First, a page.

In the Career Services office and with the CAS Advisors, our students have tremendous resources to help them benefit from college and prepare their careers. But students don't always use those resources adequately. Also, as the people in the classrooms with our students, professors are uniquely qualified to say, “Here's what you've learned in our classes; here's why it matters; here are some things you can do well that you might not even recognize as talents you have.” That's why we felt it was important for our faculty to be directly involved in career mentoring.

The impact of these efforts had been immediate. Coming out of the mentoring sessions and career events, students often say they have new ideas about what they might do after college, and we can frequently point them to specific resources or people to talk to. That's really what we're after.


Top 10 Things Employers Look for in a Job Candidate

1. Ability to verbally communicate with persons inside and outside the organization

2. Ability to work in a team structure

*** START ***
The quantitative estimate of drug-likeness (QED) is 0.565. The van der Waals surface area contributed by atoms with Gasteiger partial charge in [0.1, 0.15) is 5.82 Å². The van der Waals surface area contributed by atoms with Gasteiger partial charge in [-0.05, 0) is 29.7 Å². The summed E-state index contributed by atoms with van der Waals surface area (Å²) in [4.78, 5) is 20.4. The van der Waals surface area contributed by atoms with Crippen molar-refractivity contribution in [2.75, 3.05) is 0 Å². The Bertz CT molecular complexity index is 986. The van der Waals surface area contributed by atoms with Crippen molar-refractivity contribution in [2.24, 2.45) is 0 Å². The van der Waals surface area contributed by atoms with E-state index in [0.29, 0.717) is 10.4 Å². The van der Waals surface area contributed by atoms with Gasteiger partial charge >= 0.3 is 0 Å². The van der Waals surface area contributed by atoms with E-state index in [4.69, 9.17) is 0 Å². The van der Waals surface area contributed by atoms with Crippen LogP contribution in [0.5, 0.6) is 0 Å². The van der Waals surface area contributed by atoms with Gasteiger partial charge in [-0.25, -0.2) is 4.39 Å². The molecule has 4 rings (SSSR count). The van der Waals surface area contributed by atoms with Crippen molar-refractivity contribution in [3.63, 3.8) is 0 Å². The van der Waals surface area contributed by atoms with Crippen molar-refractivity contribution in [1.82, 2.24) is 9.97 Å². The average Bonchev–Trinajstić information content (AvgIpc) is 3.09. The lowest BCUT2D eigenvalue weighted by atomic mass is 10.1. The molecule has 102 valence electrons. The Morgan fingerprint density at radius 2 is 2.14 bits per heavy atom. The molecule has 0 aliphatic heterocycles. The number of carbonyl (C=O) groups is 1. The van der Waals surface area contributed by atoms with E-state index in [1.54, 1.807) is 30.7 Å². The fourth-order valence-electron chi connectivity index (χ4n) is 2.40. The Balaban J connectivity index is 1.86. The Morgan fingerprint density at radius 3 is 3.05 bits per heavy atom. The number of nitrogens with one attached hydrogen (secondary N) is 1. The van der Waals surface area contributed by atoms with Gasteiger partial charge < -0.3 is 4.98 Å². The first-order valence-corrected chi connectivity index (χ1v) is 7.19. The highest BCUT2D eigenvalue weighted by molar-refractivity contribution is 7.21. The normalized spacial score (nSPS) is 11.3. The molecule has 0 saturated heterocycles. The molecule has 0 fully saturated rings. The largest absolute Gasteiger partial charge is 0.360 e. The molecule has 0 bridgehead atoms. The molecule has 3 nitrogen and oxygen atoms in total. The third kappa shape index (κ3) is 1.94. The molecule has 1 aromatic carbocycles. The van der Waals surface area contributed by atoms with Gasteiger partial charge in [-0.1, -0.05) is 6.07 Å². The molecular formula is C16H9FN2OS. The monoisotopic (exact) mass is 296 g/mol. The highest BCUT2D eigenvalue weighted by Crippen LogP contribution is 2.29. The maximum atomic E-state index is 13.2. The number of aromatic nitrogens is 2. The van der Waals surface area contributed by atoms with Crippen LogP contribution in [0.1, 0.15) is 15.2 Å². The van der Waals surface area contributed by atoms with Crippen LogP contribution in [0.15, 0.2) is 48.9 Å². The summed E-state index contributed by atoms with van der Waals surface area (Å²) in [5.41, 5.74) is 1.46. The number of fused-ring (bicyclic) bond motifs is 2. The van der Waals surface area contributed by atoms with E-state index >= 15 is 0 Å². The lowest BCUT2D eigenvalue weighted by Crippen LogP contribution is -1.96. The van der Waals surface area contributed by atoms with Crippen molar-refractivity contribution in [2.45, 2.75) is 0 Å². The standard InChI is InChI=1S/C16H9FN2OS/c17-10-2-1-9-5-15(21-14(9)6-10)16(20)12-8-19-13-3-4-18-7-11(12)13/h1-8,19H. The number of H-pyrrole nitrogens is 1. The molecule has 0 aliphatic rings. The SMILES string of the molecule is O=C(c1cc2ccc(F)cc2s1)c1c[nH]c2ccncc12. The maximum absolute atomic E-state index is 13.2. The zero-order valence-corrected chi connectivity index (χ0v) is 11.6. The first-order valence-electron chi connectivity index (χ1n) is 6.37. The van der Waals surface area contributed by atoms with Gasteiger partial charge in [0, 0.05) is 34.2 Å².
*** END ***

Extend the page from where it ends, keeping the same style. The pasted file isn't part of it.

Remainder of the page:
3. Ability to make decisions and solve problems

4. Ability to plan, organize and prioritize work

5. Ability to obtain and process information

6. Ability to analyze qualitative data

7. Technical knowledge related to the job

8. Proficiency with computer software programs

9. Ability to create and/or edit written reports

10. Ability to sell to or influence others

(source: 2016 Job Outlook, ©National Association of Colleges and Employers)
Elizabeth Simmons: A big part of our job is to help our students articulate to themselves what their skills are. We are in a competency-based market; employers want to know what applicants bring to the table. But our students don't always understand what they have learned how to do. They can upload their resumes and we can review them in a 101 session we call Motivational Interviewing where we go over those resumes and help them see for themselves what they've actually done. 

For example, we had a student who had been very involved in an organization on campus and he had listed that under his extra-curricular activities. But as we asked him more questions about his role in the club, we found out that he had had a leading role in building the organization, marketing it, growing it, and developing the social media presence. We were able to talk him through that and help him see that he had gained real skills that should be included on his resume: leadership, team building, branding, and social media communications. They have to practice talking about what they've done, and that's what we offer in Career and Professional Development.